Chris Evans takes a tumble, 16th August 1993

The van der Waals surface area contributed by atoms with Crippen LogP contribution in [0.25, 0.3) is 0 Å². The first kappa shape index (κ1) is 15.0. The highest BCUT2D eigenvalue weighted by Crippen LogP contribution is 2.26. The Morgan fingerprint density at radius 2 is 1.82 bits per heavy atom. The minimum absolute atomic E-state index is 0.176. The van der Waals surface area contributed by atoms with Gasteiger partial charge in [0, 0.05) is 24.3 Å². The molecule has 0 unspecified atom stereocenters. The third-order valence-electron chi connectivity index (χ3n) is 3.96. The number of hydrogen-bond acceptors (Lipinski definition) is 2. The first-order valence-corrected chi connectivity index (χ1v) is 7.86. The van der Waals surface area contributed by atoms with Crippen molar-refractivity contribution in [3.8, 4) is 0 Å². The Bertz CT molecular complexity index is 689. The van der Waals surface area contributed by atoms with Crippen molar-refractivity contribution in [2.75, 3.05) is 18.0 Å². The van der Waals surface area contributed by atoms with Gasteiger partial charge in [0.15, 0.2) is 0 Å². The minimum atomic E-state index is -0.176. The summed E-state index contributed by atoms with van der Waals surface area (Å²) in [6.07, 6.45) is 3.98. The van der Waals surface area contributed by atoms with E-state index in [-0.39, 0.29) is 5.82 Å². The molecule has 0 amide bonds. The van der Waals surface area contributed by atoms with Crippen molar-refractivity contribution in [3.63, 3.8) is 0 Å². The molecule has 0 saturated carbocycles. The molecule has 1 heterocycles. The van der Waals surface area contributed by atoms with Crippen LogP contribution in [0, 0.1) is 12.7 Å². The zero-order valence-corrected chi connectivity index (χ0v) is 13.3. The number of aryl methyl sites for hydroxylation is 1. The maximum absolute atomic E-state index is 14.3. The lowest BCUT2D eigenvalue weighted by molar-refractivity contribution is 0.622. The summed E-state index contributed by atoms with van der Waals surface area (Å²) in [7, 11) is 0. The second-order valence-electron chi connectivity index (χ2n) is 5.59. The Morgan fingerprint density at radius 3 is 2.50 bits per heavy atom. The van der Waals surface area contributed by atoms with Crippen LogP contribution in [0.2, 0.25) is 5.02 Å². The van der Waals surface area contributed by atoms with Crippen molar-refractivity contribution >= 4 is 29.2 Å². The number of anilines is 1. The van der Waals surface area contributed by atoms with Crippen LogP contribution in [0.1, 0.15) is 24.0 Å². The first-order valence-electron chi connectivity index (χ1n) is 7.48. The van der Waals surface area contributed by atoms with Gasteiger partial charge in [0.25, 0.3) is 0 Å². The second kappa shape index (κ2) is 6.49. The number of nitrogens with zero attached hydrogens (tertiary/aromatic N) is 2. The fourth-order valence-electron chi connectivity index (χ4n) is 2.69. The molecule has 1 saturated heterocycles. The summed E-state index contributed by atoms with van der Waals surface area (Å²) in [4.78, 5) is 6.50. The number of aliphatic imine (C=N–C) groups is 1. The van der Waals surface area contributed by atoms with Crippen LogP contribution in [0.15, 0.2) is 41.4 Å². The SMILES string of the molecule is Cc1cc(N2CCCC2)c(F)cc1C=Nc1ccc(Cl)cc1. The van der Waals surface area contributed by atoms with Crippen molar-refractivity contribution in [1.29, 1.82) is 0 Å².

A bit of a slapstick theme running through these next three entries, plus several hundred words about three clips that probably make up less than a minute between them. Anyway, as Tiswas was to the kids and teens of the late seventies and early eighties, so The Big Breakfast was to the mid-nineties in terms of its popularity and influence, and it only looks less impressive twenty years on as it was ripped off by virtually every other programme on TV. Of course the responsibility for the show’s success rests firmly on the shoulders of Chris Evans who appeared to spring from nowhere (in reality, TV-am and GLR) to become the ultimate unflappable TV host. The amount of originality and innovation in the first year or so was staggering as the show subverted all the clichés of television and this brilliant moment is a great example. Sadly until someone puts the full version (which was on the Best Of VHS they released) on YouTube, this truncated clip is the best we’ve got, so to set the scene, the news was over and Peter Smith handed back to Chris and Gaby, though as the camera panned across to their seats… they were hiding! A lovely bit of spur-of-the-moment improvisation, there are few other places on TV where you could have a daft idea like that and then immediately do it. So far so amusing at half seven on a Monday morning, certainly compared to the opposition, but of course the highlight is when Evans got a bit overexcited by the gag, jumped onto his chair and promptly went flying, crashing head first into the coffee table to hysterics from the crew. After that, a slightly dazed Evans continued with the link, then after a moment’s reflection, announced “That was a major stumble!” The energy of the whole thing is a wonderful example of how The Big Breakfast broke away from the relentless blandness that characterised breakfast TV up to that point. Incidentally, the other moment of TV history in that clip is that Evans is in the midst of asking viewers what lies they were told as a child, which we believe was the first ever appearance on television of that story about the ice cream van ringing its bells meaning they’ve run out of ice cream, as repeated on every single TV and radio show ever since.